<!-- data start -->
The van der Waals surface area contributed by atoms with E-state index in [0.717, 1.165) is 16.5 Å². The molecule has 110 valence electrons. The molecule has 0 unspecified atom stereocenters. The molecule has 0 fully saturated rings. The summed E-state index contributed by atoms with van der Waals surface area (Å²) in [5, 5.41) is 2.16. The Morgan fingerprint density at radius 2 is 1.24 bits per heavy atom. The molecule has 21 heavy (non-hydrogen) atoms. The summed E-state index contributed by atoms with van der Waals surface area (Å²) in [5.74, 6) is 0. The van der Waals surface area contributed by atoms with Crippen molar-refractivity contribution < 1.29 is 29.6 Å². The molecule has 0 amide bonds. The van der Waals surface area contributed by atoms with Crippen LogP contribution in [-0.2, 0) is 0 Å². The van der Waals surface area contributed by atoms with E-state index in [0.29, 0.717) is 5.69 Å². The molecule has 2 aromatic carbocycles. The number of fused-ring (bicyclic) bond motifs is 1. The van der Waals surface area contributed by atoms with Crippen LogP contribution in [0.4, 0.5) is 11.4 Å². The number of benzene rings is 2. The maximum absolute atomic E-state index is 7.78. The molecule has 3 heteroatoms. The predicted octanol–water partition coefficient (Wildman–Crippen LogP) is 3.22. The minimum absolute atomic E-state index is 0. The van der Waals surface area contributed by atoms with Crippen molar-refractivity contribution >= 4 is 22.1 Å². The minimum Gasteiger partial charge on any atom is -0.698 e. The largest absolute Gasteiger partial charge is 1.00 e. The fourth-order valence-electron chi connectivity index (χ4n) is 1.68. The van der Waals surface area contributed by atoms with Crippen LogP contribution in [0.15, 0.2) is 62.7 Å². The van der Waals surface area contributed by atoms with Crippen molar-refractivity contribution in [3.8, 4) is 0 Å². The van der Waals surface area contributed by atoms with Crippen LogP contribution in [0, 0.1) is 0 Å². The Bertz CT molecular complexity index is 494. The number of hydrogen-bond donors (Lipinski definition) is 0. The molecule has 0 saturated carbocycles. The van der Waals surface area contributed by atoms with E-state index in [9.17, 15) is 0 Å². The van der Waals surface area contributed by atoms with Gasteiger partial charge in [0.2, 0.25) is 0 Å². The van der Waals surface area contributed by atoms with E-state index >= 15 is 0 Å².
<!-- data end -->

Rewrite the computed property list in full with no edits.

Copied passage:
The van der Waals surface area contributed by atoms with E-state index in [0.717, 1.165) is 16.5 Å². The molecule has 110 valence electrons. The molecule has 0 unspecified atom stereocenters. The molecule has 0 fully saturated rings. The summed E-state index contributed by atoms with van der Waals surface area (Å²) in [5, 5.41) is 2.16. The Morgan fingerprint density at radius 2 is 1.24 bits per heavy atom. The molecule has 21 heavy (non-hydrogen) atoms. The summed E-state index contributed by atoms with van der Waals surface area (Å²) in [5.74, 6) is 0. The van der Waals surface area contributed by atoms with Crippen molar-refractivity contribution < 1.29 is 29.6 Å². The molecule has 0 amide bonds. The van der Waals surface area contributed by atoms with Crippen LogP contribution in [-0.2, 0) is 0 Å². The van der Waals surface area contributed by atoms with E-state index in [0.29, 0.717) is 5.69 Å². The molecule has 2 aromatic carbocycles. The number of fused-ring (bicyclic) bond motifs is 1. The van der Waals surface area contributed by atoms with Crippen LogP contribution in [0.4, 0.5) is 11.4 Å². The number of benzene rings is 2. The maximum absolute atomic E-state index is 7.78. The molecule has 3 heteroatoms. The predicted octanol–water partition coefficient (Wildman–Crippen LogP) is 3.22. The minimum absolute atomic E-state index is 0. The van der Waals surface area contributed by atoms with Crippen molar-refractivity contribution >= 4 is 22.1 Å². The minimum Gasteiger partial charge on any atom is -0.698 e. The largest absolute Gasteiger partial charge is 1.00 e. The fourth-order valence-electron chi connectivity index (χ4n) is 1.68. The van der Waals surface area contributed by atoms with Crippen LogP contribution in [0.15, 0.2) is 62.7 Å². The van der Waals surface area contributed by atoms with Crippen molar-refractivity contribution in [3.8, 4) is 0 Å². The van der Waals surface area contributed by atoms with Crippen LogP contribution in [0, 0.1) is 0 Å². The Bertz CT molecular complexity index is 494. The number of hydrogen-bond donors (Lipinski definition) is 0. The molecule has 0 saturated carbocycles. The van der Waals surface area contributed by atoms with E-state index in [9.17, 15) is 0 Å². The van der Waals surface area contributed by atoms with Gasteiger partial charge in [0.2, 0.25) is 0 Å². The van der Waals surface area contributed by atoms with E-state index >= 15 is 0 Å².